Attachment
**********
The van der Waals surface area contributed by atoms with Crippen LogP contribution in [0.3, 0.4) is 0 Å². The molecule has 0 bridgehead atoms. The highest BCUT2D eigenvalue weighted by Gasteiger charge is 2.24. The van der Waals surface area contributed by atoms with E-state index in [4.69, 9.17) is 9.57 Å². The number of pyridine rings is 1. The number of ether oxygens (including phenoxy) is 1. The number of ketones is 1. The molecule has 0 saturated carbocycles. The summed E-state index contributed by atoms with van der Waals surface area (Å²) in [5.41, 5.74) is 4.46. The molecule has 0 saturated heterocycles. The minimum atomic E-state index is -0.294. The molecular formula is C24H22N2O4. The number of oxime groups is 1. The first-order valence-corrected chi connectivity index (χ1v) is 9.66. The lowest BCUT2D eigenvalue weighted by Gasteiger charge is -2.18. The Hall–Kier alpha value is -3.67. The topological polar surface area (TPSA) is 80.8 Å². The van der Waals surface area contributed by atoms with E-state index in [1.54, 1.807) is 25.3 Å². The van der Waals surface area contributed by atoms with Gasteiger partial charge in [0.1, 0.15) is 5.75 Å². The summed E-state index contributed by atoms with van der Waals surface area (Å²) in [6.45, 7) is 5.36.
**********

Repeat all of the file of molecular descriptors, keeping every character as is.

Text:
The van der Waals surface area contributed by atoms with Crippen LogP contribution in [0.3, 0.4) is 0 Å². The molecule has 0 bridgehead atoms. The highest BCUT2D eigenvalue weighted by Gasteiger charge is 2.24. The van der Waals surface area contributed by atoms with E-state index in [4.69, 9.17) is 9.57 Å². The number of pyridine rings is 1. The number of ether oxygens (including phenoxy) is 1. The number of ketones is 1. The molecule has 0 saturated carbocycles. The summed E-state index contributed by atoms with van der Waals surface area (Å²) in [5.41, 5.74) is 4.46. The molecule has 0 saturated heterocycles. The minimum atomic E-state index is -0.294. The molecular formula is C24H22N2O4. The number of oxime groups is 1. The first-order valence-corrected chi connectivity index (χ1v) is 9.66. The lowest BCUT2D eigenvalue weighted by Gasteiger charge is -2.18. The Hall–Kier alpha value is -3.67. The topological polar surface area (TPSA) is 80.8 Å². The van der Waals surface area contributed by atoms with E-state index in [1.54, 1.807) is 25.3 Å². The van der Waals surface area contributed by atoms with Gasteiger partial charge in [0.1, 0.15) is 5.75 Å². The summed E-state index contributed by atoms with van der Waals surface area (Å²) in [6.45, 7) is 5.36.